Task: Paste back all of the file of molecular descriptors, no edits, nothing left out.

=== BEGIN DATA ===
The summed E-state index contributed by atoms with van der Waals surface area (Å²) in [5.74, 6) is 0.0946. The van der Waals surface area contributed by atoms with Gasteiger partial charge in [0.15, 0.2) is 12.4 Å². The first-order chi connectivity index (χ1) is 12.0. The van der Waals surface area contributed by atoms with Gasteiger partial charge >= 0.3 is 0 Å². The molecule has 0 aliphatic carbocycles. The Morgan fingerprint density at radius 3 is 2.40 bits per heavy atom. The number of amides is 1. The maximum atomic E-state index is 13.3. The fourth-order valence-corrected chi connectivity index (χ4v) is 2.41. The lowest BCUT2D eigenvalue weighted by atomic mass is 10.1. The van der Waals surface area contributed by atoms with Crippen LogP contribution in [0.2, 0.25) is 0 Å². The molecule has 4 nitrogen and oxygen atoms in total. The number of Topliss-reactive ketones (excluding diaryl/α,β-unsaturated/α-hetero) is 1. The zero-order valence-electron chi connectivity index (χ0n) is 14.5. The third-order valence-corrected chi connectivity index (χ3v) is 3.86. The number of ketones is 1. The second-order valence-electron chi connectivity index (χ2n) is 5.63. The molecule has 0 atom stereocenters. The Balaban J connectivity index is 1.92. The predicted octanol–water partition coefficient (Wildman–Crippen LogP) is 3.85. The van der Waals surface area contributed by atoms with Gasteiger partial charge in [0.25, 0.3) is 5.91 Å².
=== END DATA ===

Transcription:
The summed E-state index contributed by atoms with van der Waals surface area (Å²) in [5.74, 6) is 0.0946. The van der Waals surface area contributed by atoms with Gasteiger partial charge in [0.15, 0.2) is 12.4 Å². The first-order chi connectivity index (χ1) is 12.0. The van der Waals surface area contributed by atoms with Gasteiger partial charge >= 0.3 is 0 Å². The molecule has 0 aliphatic carbocycles. The Morgan fingerprint density at radius 3 is 2.40 bits per heavy atom. The number of amides is 1. The maximum atomic E-state index is 13.3. The fourth-order valence-corrected chi connectivity index (χ4v) is 2.41. The lowest BCUT2D eigenvalue weighted by atomic mass is 10.1. The van der Waals surface area contributed by atoms with Crippen LogP contribution in [0.2, 0.25) is 0 Å². The molecule has 4 nitrogen and oxygen atoms in total. The number of Topliss-reactive ketones (excluding diaryl/α,β-unsaturated/α-hetero) is 1. The zero-order valence-electron chi connectivity index (χ0n) is 14.5. The third-order valence-corrected chi connectivity index (χ3v) is 3.86. The number of ketones is 1. The second-order valence-electron chi connectivity index (χ2n) is 5.63. The molecule has 0 atom stereocenters. The Balaban J connectivity index is 1.92. The predicted octanol–water partition coefficient (Wildman–Crippen LogP) is 3.85. The van der Waals surface area contributed by atoms with Gasteiger partial charge in [0.25, 0.3) is 5.91 Å².